Nov 24, 2015

What will you do if an angry colleague with whom you had a heated argument earlier in the day is running towards you with a knife, obviously with the intention of doing you harm? I am guessing if you do not have a way of protecting yourself, you had probably run away but what if you had a gun, would you shoot your assailant? And if you did shoot him, will self – defense avail you in court?

Let’s begin by delving into what the self –defense as a defense stands for?

Self- defense according to Black’s Law Dictionary, 10th Edition, is the use of force to protect oneself, one’s family, or one’s property from real or threatened attack. The principle states that a person is justified in using a reasonable amount of force in self – defense if he or she reasonably believes that the danger of bodily harm is imminent and that force is necessary to avoid this danger.

Section 286 of the Criminal Code Act states it as follows: -
“when a person is unlawfully assaulted, and has not provoked the assault, it is lawful for him to use such force to the assailant as is reasonably necessary to make effectual defense against the assault:

Provided that the force used is not intended, and is not such as is likely, to cause death or grievous harm.

If the nature of the assault is such as to cause reasonable apprehension of death or grievous harm, and the person using force by way of defense believes, on reasonable grounds, that he cannot otherwise preserve the person defended from death or grievous harm, it is lawful for him to use any such force to the assailant as is necessary for defense, even though such force may cause death or grievous harm”.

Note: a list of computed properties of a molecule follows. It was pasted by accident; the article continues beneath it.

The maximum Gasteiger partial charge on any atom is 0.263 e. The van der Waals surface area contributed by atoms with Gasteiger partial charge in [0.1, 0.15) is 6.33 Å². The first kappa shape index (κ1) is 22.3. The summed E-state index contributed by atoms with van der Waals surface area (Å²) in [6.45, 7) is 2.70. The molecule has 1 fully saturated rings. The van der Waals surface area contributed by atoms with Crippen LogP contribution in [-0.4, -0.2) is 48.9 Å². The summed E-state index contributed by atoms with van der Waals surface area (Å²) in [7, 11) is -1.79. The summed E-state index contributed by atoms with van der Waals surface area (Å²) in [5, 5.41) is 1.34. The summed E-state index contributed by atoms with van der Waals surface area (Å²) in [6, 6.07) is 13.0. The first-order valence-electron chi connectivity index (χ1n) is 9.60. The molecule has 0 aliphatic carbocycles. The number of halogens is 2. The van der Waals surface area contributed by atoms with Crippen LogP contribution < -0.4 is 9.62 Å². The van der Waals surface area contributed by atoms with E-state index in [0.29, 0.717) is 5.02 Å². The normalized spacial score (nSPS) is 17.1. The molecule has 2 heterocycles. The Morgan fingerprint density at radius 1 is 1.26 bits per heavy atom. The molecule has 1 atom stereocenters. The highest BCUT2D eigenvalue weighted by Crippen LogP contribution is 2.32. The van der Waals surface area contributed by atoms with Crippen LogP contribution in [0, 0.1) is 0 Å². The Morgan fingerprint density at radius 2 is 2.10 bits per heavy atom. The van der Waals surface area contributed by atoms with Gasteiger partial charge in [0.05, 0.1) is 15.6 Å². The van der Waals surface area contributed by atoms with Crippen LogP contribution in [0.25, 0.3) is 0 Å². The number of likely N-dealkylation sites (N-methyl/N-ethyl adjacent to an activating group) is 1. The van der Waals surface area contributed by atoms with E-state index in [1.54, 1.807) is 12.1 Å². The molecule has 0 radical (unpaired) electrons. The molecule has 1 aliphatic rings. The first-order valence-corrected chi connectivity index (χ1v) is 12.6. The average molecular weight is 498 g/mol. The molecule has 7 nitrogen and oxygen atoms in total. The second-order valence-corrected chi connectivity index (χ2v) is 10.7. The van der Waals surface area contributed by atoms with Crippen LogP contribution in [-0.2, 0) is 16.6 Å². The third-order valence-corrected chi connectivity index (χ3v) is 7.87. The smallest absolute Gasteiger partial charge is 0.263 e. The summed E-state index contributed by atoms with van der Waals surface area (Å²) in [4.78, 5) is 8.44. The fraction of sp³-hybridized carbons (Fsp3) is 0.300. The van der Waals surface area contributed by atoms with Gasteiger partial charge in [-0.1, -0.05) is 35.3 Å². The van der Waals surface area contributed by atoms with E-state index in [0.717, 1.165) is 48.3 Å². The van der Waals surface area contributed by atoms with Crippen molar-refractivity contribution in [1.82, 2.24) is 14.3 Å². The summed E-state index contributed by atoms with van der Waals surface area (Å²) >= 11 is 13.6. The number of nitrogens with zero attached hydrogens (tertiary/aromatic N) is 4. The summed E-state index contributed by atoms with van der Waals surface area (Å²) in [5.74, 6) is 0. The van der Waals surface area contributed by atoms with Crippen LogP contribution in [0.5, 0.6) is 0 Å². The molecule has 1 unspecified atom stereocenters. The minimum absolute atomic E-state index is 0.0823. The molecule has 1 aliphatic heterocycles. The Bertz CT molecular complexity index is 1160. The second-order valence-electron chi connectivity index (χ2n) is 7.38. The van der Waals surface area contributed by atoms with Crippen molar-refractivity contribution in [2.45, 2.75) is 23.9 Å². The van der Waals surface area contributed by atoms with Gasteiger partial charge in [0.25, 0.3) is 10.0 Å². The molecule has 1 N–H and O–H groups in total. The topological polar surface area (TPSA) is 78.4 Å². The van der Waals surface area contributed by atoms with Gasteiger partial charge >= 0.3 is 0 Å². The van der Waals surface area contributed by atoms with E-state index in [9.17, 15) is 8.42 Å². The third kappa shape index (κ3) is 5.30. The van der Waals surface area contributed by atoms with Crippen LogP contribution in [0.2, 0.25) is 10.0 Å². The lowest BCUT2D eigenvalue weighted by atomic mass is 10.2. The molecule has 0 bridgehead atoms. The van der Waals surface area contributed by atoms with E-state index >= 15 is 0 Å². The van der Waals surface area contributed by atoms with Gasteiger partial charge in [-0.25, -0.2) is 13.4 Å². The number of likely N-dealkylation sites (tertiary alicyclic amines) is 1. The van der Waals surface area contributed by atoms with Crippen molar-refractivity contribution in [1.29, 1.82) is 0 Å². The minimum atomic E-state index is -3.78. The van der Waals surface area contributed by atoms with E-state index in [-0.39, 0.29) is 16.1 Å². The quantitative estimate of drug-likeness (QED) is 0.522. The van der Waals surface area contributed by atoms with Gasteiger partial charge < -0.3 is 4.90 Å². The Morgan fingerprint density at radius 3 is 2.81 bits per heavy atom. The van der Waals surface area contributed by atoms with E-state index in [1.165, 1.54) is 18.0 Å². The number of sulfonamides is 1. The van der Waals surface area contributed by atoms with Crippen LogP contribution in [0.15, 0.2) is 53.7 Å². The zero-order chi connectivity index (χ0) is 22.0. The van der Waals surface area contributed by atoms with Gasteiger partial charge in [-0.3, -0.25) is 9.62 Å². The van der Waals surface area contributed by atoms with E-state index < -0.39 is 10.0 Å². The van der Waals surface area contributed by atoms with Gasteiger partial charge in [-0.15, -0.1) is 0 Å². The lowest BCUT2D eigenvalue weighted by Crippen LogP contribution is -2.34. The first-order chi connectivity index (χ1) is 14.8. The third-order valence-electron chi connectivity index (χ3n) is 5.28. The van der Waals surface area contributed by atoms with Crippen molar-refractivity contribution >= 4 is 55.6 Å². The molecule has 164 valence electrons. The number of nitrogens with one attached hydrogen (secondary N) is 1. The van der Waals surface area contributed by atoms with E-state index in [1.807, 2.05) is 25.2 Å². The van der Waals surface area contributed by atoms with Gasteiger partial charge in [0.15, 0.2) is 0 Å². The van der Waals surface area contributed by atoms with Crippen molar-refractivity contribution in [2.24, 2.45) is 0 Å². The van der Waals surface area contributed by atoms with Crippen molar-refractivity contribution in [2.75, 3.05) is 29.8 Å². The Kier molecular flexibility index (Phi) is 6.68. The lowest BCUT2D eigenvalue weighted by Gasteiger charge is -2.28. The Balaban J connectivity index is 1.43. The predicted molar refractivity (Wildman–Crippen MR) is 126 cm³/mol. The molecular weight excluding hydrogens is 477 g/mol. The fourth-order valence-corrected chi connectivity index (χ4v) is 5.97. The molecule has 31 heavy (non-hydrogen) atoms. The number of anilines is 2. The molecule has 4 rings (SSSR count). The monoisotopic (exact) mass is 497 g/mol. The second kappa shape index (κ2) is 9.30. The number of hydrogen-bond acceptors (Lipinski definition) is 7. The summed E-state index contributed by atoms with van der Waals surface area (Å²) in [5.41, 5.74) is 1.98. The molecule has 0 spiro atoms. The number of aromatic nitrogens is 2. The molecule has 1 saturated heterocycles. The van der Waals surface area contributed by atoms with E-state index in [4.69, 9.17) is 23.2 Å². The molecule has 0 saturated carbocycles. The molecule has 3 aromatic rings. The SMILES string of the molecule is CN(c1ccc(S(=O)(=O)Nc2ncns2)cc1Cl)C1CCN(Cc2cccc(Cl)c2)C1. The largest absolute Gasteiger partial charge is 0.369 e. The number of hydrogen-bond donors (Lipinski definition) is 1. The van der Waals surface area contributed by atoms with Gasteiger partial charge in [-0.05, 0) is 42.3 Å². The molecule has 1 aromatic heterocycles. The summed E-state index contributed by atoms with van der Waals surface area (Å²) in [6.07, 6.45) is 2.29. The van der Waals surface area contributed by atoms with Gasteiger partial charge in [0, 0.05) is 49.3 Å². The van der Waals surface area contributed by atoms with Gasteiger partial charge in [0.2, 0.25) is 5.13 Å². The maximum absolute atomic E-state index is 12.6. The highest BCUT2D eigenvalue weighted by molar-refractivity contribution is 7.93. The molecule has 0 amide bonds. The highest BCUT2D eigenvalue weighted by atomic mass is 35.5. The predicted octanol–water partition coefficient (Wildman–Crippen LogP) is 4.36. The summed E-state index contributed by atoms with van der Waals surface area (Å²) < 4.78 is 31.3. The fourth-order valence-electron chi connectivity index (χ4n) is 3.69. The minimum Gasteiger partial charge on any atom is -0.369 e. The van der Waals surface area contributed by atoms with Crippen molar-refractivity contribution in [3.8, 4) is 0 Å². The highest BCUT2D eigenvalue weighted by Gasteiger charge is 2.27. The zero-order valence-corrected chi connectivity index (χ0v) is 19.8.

An illustration is the case of Nnamani V State (2005) 9 NWLR (Pt. 929) 147, where the accused was charged with murder. The case of the prosecution was that the accused person stabbed the deceased with a knife which led to the death of the latter. The accused pleaded self – defense, stating that the deceased had tried to stab him with a broken bottle, however, it was discovered that the deceased had already dropped the broken  bottle long before the accused stabbed him and it was held that self – defense could not avail the accused.

The general rule is the force you use to protect yourself must be equal to the degree of imminent threat. Therefore, stabbing a person who wants to slap you is not self – defense or shooting a person who wants to punch you except you can prove that the punch would have killed you. 

Adedunmade Onibokun, Esq